* * 1/2
Dir. Ciaran Foy, 2015
Sinister 2 might be the best possible sequel that could have been made for the original film about a demon that gets kids to commit grizzly murders on film. Whereas the first film looked at the author/creator and questioned how someone can enter evil and darkness to attempt to create a story, this film turns to look at the viewers. Sinister 2 is, at least for its first 2/3rds, a horror film about the dangers of horror films.
The deputy from the first film (James Ransone) is the major continuity from the first film, part of the long tradition of less-famous actors in peripheral roles taking over horror franchises. His character is a nice, likeable change of pace, especially compared to the grizzly subject matter; however, at times he does go a bit too much to the Dewey from Scream side of the spectrum. He’s traveling the country investigating the homes where the awkwardly named Buguul (just a few notches above Pazuzu in the demon name coolness scale) has enticed kids to kill their families, and trying to figure out a way to stop the killings. Even though in the opening scene of the film as he awkwardly asks a Priest how to stop evil, the Priest’s advice is that you can’t; you can defend yourself from it.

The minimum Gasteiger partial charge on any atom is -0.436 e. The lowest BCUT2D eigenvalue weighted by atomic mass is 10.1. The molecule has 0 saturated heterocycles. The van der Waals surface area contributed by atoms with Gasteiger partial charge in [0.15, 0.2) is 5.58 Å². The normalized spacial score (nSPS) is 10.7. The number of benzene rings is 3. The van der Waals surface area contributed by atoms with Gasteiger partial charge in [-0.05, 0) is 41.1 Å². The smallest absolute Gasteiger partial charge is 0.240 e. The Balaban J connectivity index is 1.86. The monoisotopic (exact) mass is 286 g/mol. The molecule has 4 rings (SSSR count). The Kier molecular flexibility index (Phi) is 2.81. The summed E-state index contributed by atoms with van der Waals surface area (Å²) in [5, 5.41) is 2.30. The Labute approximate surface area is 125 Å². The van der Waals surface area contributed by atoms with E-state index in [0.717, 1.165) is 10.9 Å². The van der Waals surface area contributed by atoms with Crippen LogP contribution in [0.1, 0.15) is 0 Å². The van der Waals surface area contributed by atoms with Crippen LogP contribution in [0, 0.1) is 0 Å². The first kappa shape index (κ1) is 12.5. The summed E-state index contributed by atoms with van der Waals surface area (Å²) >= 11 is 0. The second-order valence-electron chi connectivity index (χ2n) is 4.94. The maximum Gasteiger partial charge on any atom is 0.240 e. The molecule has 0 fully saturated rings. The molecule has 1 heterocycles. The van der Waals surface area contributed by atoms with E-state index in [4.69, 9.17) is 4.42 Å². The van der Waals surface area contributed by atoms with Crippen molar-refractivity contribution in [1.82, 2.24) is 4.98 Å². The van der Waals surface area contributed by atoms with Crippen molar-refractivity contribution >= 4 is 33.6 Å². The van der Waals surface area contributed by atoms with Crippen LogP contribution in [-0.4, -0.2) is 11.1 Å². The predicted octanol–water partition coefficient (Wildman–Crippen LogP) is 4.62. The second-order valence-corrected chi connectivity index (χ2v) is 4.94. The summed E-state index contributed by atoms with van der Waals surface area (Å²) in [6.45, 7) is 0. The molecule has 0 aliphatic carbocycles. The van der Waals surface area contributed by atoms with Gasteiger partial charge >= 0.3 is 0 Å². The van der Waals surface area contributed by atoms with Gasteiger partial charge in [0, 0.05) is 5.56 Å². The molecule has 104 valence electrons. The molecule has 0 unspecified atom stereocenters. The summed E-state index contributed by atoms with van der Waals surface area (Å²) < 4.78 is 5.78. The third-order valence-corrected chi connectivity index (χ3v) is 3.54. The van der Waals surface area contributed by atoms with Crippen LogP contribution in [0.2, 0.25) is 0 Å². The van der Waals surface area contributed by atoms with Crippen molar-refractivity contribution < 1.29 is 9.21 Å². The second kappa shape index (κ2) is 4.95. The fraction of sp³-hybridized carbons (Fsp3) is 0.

While looking for another murder house, the Deputy (he still doesn’t get a name) finds Courtney and her twin sons (Zach and Dylan) hiding out in it from their abusive father (this whole subplot is promising but really poorly handled at times). But we as viewers know he’s too late; Dylan has been communicating with some ghost kids (handled really quite well for ghost characters, especially creepy kids) who are making him watch the demon’s snuff films. These films were the most mysterious and disturbing parts of the first film but here feel gimmicky and unnecessary, presented in almost anthology film fashion by the children. In the grand horror tradition of terribly messy contradictions, this film is arguing that evil is alluring but seeking after it, literally seeking after horror on film, will lead to a loss of innocence and violence while at the same time delivering scenes of terrible violence concocted to thrill its audience.
Scott Derrickson, the director of the first Sinister and co-writer of this film, is one of my favorite genre directors because he inhabits this contradictory space of horror so deeply; his films are deeply religious and deeply horrific. While religion is present here, it’s not nearly as present as in his other films. However, Derrickson and his co-writer Robert Cargill, should be commended for departing so much from the original film while maintaining its spirit. A good deal doesn’t work, but this is a surprisingly good horror sequel, and far better than its reviews would suggest. I’d rather a horror film take chances and give me something different than to use the same formula again and maybe make a more cohesive film. The other credit goes to its director, Ciaran Foy, perhaps best known for his 2012 film Citadel, a movie that I didn’t really like but showed plenty of promise. Many horror films tend to feel myopic in vision, but here Foy opens up his story world and frame a bit more; it allows too much in, but it also lets in a few interesting ideas along the way.